First, an apology:
I regret being unable to maintain a reasonable flow of blog posts over the past couple of months. In a number of ways, both professional and personal, this has been a tough opening five months of my fourth big year of solo birding. And in the heat of the battle, particularly from the time I began my eventful road-trip in northern California in mid-March, I’ve found it all too convenient to fill marginal hours with additional birding, and photo-editing (which generally takes one to two hours per night), rather than the equally important tasks of planning and documentation. Of course, once I started putting off the blogging, hopes of catching up became an ever-more-daunting challenge. The solution going forward, which I’ve herein implemented for a series of catch-up entries in conjunction with this explanatory one, is to condense and abbreviate my posts into a simpler format – comprised in main part of captioned photographs, with less text.
Although I thought I’d been keeping ‘The List So Far’ list of species more or less up to date in order to satisfy my hardest-core followers, after taking the opportunity to compose and print a ‘still needed’ list during a recent unscheduled short return home, some errors glared from the pages – mostly relating to the fact that I hadn’t recorded a number of common species that I thought I had, such as Barn Swallows and Tree Swallows – birds that I see very regularly. Independent of this, birders on a popular online discussion group recently picked up several photographic errors on my online year-list, including an out-and-out misidentification on my part (Franklin’s Gull. I greatly appreciate the heads’ up on these, and any future errors that I may make.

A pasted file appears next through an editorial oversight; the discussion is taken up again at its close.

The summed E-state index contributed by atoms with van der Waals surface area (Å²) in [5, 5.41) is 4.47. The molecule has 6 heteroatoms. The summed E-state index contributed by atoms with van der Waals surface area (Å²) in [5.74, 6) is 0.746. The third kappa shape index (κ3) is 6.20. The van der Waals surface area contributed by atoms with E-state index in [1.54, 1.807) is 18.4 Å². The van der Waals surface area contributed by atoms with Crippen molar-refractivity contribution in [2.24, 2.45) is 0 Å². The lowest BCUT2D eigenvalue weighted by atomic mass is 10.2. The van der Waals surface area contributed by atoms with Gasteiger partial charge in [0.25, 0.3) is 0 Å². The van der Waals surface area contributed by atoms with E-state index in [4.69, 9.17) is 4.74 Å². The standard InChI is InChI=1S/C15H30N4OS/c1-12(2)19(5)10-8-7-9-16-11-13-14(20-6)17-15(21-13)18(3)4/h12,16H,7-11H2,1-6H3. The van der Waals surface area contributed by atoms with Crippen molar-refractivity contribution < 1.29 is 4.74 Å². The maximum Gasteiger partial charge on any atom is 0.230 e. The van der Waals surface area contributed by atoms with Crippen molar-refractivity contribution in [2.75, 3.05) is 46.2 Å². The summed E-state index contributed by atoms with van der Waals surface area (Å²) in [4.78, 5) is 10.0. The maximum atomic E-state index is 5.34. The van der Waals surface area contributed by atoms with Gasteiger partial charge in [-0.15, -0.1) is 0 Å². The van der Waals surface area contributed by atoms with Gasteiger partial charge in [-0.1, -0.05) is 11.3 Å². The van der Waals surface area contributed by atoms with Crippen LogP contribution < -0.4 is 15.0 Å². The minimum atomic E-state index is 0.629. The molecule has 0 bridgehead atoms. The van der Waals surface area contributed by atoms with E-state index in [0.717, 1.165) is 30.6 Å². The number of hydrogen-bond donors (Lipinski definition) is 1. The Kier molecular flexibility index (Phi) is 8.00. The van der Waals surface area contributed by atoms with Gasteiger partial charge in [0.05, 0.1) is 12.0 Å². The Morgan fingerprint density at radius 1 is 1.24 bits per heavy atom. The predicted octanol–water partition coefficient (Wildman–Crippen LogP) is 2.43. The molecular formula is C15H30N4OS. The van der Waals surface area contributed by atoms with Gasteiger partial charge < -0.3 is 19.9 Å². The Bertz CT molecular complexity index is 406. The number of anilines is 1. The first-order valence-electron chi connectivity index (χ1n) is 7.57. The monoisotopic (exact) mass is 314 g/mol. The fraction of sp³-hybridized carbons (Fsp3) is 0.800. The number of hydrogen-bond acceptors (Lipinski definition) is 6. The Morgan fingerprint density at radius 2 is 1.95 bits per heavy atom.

A final apology – I’m heading off to Attu today, and will be excommunicato for three weeks; so don’t ‘watch this space’ for a while!
Colima to Carolina
One of the ‘must-do’ (and most enjoyable) single species chases associated with an ABA big year of birding is the ‘Colima Warbler mountain climb’. Colima Warblers are principally a Mexican species that migrates northwards each Spring to breed in the oak forests of the Chisos Mountains of western Texas – especially within the Big Bend National Park – and adjacent Mexico. This year, in addition to the 300 pairs of Colima Warblers that crossed the Rio Grande, at least one Slate-throated Redstart made the trip, having been reported quite regularly during recent weeks along the Boot Canyon Trail – very close to where I’d seen my first Colima Warblers three years ago. As before, I tackled the 3-4 hour hike during the cool of the early evening and night, camping in the vicinity of Boot Springs with the aid a Walmart-sourced overnight ‘kit’ comprised of the cheapest available sleeping bag, air-mattress, and tarp. I did this same thing for other big-hike destinations last time around, where-after I was able to find a homeless person to donate the gear to prior to catching my next flight.
The hike up Pinnacles Trail from Chisos Basin into the high elevation oak forests and Boot Springs is a popular one due to the beauty of the place – I love that I ‘have to’ visit such places – as per Ruby Mountains of Nevada for Himalayan Snowcock and Mohihi-Waiale Trail of Hawaii for the Kauai forest birds.